But that has slowed. After decades of rapid increase, the Hispanic share of the Valley’s 1.8 million residents only grew from 40 percent to 42 percent from 2010 to 2020. Increasingly, Latinos are losing out in the struggle for the Valley’s expensive turf with immigrants who are officially classified as white.

These newcomers lack any official term with which to conceptually lump them together, but they tend to overlap. I call them the Peoples of the Three Defunct Empires: Persian, Ottoman, and Soviet. In a sour mood, I refer to them as Men with Gold Chains.

Note that almost none of the strangers are fundamentalist Muslims dressing their womenfolk in chadors: Those obsessed with female modesty know enough to stay away from Los Angeles.

The main nationalities are Armenians; Persians (many of them Jewish); Russians (many of them partly Jewish); Israelis (many of them less Jewish than you’d expect); Russian-Israelis who were Jewish enough to be invited to Israel by Ariel Sharon to vote for him, but who find Bibi Netanyahu’s Israel increasingly too Jewish for their tastes when they can bounce to the similar climate of California; Ukrainians; Turks; Copts; Maronites; Tajiks, and so forth. Many are descended from prosperous mercantile minorities of the old empires and can easily economically outcompete Mexicans for houses in the pricey Valley. But others are here for their beauty or bravery, such as the Slavic blondes on the fringes of the entertainment industry and the Russian flatheads who provide security to ex-Soviet oligarchs in Bel-Air.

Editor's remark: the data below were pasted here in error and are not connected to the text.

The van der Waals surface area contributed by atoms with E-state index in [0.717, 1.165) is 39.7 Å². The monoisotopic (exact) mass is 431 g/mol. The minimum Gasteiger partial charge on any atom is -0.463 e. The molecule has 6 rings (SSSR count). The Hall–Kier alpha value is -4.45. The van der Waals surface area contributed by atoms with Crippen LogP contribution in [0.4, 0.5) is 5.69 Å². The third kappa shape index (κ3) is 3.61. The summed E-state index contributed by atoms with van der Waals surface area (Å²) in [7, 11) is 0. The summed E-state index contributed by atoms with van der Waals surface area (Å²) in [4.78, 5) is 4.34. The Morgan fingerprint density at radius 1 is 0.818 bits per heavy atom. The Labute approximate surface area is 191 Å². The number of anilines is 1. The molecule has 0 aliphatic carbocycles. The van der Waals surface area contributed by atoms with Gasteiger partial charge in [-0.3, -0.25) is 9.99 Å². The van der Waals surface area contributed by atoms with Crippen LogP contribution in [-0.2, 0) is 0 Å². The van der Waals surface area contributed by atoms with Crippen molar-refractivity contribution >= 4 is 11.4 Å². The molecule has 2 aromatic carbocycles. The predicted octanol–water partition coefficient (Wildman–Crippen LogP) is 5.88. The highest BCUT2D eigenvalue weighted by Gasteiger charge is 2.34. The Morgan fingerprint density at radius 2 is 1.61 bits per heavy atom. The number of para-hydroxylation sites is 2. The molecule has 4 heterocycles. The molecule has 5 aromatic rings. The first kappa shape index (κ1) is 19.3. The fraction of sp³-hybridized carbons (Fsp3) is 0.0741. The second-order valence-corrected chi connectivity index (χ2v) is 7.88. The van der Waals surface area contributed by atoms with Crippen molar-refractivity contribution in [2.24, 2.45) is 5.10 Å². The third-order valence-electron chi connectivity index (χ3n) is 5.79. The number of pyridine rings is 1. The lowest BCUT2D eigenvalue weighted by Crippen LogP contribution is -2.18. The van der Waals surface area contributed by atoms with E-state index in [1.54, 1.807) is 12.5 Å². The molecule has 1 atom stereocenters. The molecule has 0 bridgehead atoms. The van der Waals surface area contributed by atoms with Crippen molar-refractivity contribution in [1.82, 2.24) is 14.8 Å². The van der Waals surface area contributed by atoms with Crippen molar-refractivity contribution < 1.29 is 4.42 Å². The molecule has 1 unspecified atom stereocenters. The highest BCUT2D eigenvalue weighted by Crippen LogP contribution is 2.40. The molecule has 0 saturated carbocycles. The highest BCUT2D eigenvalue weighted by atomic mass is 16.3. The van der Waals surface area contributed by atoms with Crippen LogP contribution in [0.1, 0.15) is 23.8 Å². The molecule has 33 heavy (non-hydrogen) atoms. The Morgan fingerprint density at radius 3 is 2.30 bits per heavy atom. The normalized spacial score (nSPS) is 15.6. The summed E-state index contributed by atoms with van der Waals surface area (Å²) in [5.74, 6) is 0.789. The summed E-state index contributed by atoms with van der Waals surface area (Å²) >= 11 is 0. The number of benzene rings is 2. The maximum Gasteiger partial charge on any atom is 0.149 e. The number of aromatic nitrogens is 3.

When Vladimir Putin’s espionage operation to bribe Ukrainian officials into turning over their country to the Kremlin failed in February 2022, I had to wonder how much of Putin’s budget had been diverted into infinity pools in the Hollywood Hills, both by Russia’s corrupt spymasters and by Ukrainian politicians who’d proved even more unethical than Putin had hoped and simply pocketed his largesse.

A curious postscript to the Cold War is that ex-Soviets are pouring into places like the east Valley’s Burbank, once home to both Lockheed Aircraft (where my father worked from the 1930s to the 1980s) and studios such as Disney, Warner Brothers, and NBC. Burbank was a major arsenal of American military and cultural power. The Soviets focused intently on the Lockheed Skunk Works, navigating spy satellites overhead, stationing an electronic warfare ship disguised as a fishing trawler out by Catalina Island, and targeting nuclear ICBMs on what is now the Empire big box store mall next to the Burbank airport. 

I grew up in the Valley next to Laurel Canyon Blvd., which serves as a synecdoche for the top American rock music of 1969. But to me Laurel Canyon was where my dad’s favorite Sears store was, and if I was, for once, nice to him, he might buy me a Hot Wheels.